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""Just remember," Yoshio said quietly to his grandsons. "Every day of your lives, you must always be sure what you're fighting for.""
It is Tokyo in 1939. On the Street of a Thousand Blossoms, two orphaned brothers are growing up with their loving grandparents, who inspire them to dream of a future firmly rooted in tradition. The older boy, Hiroshi, shows unusual skill at the national obsession of sumo wrestling, while Kenji is fascinated by the art of creating hard-carved masks for actors in the Noh theater.
Across town, a renowned sumo master, Sho Tanaka, lives with his wife and their two young daughters: the delicate, daydreaming Aki and her independent sister, Haru. Life seems full of promise as Kenji begins an informal apprenticeship with the most famous mask-maker in Japan and Hiroshi receives a coveted invitation to train with Tanaka. But then Pearl Harbor changes everything. As the ripples of war spread to both families' quiet neighborhoods, all of the generations must put their dreams on hold---and then find their way in a new Japan.
In an exquisitely moving story that spans almost thirty years, Gail Tsukiyama draws us irresistibly into the world of the brothers and the women who love them. It is a world of tradition and change, of heartbreaking loss and surprising hope, and of the impact of events beyond their control on ordinary, decent men and women. Above all, "The Street of a Thousand Blossoms" is a masterpiece about love and family from a glorious storyteller at the height of her powers.
About the Author
Gail Tsukiyama is the bestselling author of five previous novels, including "Women of the Silk" and "The""Samurai's Garden, " as well as a recipient of the Academy of American Poets Award and the PEN Oakland/Josephine Miles Literary Award. She divides her time between El Cerrito and Napa Valley, California.
“[Tsukiyama] writes with eloquence and feeling. Her prose is so finely wrought that you smell the rotting persimmons and the sawdust from wood being sanded in a mask shop. You are chilled by the mist rising in a Japanese mountain valley and even feel the heat and stench of the flames consuming parts of Tokyo during a World War II firebombing. This book is a feast for the senses…Tsukiyama has the soul of a storyteller.”—Denver Post "A fascinating, intricate portrait of Japanese customs and rituals that floods the senses."—USA Today “Tsukiyama's writing is clear and spare, and the thoughts and actions of her characters are accessible, believable. She unmasks their intentions for us, making it all the more tragic when they misread one another.”—Seattle Times “Tsukiyama is a mesmerizing storyteller . . . [her] historically detailed and plot-driven story of resilience, discipline, loyalty and right action is popular fiction at its most intelligent, appealing and rewarding.”—Booklist “Tsukiyama has long been known for her emotional and detailed stories. This time, she has gone even deeper to explore what happens to ordinary people during frightening and tragic times.”—Lisa See, author of Snow Flower and the Secret Fan and Peony in Love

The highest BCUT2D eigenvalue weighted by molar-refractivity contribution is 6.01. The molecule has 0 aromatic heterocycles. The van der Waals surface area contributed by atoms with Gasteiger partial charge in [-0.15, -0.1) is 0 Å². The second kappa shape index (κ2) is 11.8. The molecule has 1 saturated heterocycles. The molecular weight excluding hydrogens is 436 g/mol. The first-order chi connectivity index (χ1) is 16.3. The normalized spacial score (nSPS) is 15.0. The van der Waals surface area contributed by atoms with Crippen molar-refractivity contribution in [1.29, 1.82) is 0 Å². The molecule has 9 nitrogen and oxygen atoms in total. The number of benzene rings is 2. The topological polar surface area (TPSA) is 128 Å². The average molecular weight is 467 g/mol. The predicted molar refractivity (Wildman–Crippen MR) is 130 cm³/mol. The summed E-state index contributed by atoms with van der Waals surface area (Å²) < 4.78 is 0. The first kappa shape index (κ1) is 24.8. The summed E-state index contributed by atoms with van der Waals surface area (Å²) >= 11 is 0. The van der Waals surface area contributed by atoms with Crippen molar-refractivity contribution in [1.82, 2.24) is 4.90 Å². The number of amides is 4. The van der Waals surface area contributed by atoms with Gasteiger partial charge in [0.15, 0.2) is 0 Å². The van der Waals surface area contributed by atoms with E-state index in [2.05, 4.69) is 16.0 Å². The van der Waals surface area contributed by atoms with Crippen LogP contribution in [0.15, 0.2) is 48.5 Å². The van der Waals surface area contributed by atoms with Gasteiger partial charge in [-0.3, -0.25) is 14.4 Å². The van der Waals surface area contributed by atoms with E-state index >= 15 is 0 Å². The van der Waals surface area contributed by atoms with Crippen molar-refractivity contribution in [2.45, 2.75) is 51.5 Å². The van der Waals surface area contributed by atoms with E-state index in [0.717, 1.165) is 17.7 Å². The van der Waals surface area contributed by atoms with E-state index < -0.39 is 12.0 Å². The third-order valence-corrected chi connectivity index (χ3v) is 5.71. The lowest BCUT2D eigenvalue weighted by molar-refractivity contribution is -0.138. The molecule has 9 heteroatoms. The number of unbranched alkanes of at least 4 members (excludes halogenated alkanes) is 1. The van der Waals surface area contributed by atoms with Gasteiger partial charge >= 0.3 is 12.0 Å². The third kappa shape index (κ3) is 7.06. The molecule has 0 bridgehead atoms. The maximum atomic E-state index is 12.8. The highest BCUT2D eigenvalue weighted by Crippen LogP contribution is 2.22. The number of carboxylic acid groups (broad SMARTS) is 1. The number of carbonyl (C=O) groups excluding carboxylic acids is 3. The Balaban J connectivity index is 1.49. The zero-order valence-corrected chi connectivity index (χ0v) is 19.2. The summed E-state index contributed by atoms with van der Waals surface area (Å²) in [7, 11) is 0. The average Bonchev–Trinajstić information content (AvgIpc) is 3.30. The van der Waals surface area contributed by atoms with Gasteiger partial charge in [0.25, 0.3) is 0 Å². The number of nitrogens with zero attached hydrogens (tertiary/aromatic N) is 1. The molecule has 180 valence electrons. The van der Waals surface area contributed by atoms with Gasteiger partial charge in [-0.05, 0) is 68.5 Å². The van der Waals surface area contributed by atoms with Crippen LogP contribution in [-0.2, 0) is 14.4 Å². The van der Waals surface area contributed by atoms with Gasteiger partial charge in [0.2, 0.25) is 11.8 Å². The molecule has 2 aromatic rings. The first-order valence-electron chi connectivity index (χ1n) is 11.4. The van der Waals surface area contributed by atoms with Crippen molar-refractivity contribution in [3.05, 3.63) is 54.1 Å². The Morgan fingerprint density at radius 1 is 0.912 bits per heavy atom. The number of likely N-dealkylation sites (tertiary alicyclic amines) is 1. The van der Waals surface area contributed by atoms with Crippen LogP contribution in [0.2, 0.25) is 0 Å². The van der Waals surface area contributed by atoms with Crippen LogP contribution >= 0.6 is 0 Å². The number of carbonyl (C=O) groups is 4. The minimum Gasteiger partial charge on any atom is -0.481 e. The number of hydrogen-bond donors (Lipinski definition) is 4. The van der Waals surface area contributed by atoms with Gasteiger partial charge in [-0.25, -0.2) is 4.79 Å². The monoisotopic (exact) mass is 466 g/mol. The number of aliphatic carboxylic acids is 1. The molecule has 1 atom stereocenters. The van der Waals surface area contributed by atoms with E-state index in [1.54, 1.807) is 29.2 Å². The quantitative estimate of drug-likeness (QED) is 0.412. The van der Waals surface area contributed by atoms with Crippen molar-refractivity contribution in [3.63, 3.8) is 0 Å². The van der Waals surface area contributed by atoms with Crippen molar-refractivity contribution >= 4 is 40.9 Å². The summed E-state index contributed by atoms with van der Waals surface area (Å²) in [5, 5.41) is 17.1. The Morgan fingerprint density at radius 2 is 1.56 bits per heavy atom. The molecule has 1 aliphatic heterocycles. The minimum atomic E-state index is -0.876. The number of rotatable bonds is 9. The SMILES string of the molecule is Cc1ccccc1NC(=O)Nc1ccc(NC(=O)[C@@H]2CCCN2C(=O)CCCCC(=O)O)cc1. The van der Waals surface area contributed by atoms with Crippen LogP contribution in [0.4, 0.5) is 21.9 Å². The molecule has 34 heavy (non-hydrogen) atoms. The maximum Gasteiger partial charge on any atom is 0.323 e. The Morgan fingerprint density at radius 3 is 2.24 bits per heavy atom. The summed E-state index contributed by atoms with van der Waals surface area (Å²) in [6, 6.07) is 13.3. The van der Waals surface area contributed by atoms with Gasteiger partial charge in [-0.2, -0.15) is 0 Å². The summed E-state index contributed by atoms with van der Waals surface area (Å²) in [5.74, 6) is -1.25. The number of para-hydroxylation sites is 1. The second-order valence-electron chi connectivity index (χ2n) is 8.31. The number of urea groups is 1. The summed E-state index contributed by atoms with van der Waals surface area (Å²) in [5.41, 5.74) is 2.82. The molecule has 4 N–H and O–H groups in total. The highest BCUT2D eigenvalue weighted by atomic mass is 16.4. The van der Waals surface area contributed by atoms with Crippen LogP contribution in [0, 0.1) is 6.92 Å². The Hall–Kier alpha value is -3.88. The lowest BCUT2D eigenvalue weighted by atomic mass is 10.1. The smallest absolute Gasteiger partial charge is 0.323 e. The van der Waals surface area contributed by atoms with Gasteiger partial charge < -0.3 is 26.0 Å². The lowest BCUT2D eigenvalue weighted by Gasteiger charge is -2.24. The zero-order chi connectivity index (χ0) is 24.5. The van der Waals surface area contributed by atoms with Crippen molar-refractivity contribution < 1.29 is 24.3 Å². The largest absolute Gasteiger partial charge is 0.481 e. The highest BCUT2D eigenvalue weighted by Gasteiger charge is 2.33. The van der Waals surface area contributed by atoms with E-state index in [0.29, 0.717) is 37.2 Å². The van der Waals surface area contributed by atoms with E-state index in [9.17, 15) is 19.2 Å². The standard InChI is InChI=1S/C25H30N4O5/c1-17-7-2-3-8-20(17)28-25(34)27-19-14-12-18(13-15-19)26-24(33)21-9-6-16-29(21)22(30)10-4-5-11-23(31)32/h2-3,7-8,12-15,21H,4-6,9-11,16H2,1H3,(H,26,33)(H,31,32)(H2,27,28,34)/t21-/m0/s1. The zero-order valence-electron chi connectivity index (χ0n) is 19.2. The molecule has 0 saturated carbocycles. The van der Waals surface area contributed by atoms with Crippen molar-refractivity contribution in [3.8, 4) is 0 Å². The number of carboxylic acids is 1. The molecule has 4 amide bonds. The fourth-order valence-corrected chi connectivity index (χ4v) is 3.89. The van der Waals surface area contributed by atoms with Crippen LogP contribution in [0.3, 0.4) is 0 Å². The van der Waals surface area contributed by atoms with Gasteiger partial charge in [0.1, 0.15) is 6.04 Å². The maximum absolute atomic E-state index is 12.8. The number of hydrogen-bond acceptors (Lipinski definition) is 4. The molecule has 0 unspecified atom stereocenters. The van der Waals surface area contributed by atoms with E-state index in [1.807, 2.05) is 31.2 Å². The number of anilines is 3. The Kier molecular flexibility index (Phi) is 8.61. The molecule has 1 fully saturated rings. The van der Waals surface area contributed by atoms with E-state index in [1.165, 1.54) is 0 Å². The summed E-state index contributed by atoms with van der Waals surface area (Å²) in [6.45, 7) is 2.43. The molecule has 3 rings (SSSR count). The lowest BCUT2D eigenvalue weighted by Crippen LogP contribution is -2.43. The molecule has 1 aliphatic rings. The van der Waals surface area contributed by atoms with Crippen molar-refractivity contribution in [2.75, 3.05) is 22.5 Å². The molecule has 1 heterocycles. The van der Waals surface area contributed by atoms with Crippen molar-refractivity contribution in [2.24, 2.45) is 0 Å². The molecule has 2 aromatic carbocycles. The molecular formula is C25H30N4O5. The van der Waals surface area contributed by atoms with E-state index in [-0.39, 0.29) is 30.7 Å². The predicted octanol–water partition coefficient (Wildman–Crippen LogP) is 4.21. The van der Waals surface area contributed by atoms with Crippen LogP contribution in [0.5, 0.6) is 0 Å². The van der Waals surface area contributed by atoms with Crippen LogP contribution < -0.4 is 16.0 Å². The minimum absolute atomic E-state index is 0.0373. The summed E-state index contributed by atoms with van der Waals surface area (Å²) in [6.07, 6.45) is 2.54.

“Gail Tsukiyama is a writer of astonishing grace, delicacy, and feeling. Her lyric precision serves not only to leave the reader breathless but to illuminate human suffering and redemption with clarity and power.”—Michael Chabon, author of The Amazing Adventures of Kavalier & Clay
“Covering the years of the war and after, on the home front of Japan, Tsukiyama tells a powerful story of family, of loss, and of endurance with her usual insight, her perfect imagery, and her unforgettable characters . . . I loved every word.”—Karen Joy Fowler, author of The Jane Austen Book Club
“Gail Tsukiyama takes us into the world of sumo, allowing us to experience what exists beyond the rituals and the wrestling: the fascinating culture of contact and the intimacies of family love and devotion. This is an impressive achievement.”
—Elizabeth George, author of What Came Before He Shot Her and Write Away: One Novelist’s Approach to Fiction and the Writing Life
“A master storyteller . . . Gail Tsukiyama expertly and beautifully weaves together the lives of a sumo wrestler and his family, and a Noh mask-maker through World War II and into the 1960s.”—Jane Hamilton, author of The Book of Ruth and A Map of the World “Tsukiyama's close attention to historical and geographical detail enriches the narrative . . . ”—Publishers Weekly “Tsukiyama returns to the historical fiction genre and brings to life another sumptuously written work . . . As in her other novels, Tsukiyama proves to be adept at capturing sensory detail.”—Library Journal